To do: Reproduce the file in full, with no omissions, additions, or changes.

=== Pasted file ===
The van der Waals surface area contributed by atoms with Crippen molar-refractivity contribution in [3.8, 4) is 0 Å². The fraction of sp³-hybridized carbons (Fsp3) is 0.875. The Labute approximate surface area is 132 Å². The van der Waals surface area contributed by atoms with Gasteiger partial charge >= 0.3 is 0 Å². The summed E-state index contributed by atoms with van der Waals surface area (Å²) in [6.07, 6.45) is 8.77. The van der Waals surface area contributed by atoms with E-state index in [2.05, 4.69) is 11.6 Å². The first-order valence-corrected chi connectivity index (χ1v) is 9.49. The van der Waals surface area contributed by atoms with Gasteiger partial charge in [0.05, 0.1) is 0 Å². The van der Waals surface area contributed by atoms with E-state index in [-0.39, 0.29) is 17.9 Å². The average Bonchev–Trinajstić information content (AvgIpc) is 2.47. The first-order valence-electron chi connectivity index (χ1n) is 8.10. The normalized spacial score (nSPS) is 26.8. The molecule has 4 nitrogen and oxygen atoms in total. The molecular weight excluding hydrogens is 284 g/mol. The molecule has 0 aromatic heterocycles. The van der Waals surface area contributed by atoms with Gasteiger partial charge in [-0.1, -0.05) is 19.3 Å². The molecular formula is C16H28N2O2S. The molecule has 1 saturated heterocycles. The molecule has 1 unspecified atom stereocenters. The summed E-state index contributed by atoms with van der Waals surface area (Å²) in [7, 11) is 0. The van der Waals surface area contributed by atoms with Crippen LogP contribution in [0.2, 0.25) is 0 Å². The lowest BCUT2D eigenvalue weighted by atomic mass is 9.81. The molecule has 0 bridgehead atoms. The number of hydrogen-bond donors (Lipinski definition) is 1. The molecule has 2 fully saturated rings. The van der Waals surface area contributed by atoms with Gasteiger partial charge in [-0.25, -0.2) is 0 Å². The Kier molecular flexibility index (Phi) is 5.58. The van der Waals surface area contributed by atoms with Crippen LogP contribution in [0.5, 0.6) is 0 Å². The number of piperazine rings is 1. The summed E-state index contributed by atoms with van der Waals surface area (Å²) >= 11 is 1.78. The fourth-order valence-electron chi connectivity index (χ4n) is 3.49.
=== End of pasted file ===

The van der Waals surface area contributed by atoms with Crippen molar-refractivity contribution in [3.8, 4) is 0 Å². The fraction of sp³-hybridized carbons (Fsp3) is 0.875. The Labute approximate surface area is 132 Å². The van der Waals surface area contributed by atoms with Gasteiger partial charge >= 0.3 is 0 Å². The summed E-state index contributed by atoms with van der Waals surface area (Å²) in [6.07, 6.45) is 8.77. The van der Waals surface area contributed by atoms with E-state index in [2.05, 4.69) is 11.6 Å². The first-order valence-corrected chi connectivity index (χ1v) is 9.49. The van der Waals surface area contributed by atoms with Gasteiger partial charge in [0.05, 0.1) is 0 Å². The van der Waals surface area contributed by atoms with E-state index in [-0.39, 0.29) is 17.9 Å². The average Bonchev–Trinajstić information content (AvgIpc) is 2.47. The first-order valence-electron chi connectivity index (χ1n) is 8.10. The normalized spacial score (nSPS) is 26.8. The molecule has 4 nitrogen and oxygen atoms in total. The molecular weight excluding hydrogens is 284 g/mol. The molecule has 0 aromatic heterocycles. The van der Waals surface area contributed by atoms with Gasteiger partial charge in [-0.1, -0.05) is 19.3 Å². The molecular formula is C16H28N2O2S. The molecule has 1 saturated heterocycles. The molecule has 1 unspecified atom stereocenters. The summed E-state index contributed by atoms with van der Waals surface area (Å²) in [7, 11) is 0. The van der Waals surface area contributed by atoms with Crippen LogP contribution in [0.2, 0.25) is 0 Å². The lowest BCUT2D eigenvalue weighted by atomic mass is 9.81. The molecule has 0 bridgehead atoms. The number of hydrogen-bond donors (Lipinski definition) is 1. The molecule has 2 fully saturated rings. The van der Waals surface area contributed by atoms with Gasteiger partial charge in [-0.25, -0.2) is 0 Å². The Kier molecular flexibility index (Phi) is 5.58. The van der Waals surface area contributed by atoms with Crippen LogP contribution in [0.5, 0.6) is 0 Å². The number of piperazine rings is 1. The summed E-state index contributed by atoms with van der Waals surface area (Å²) >= 11 is 1.78. The fourth-order valence-electron chi connectivity index (χ4n) is 3.49.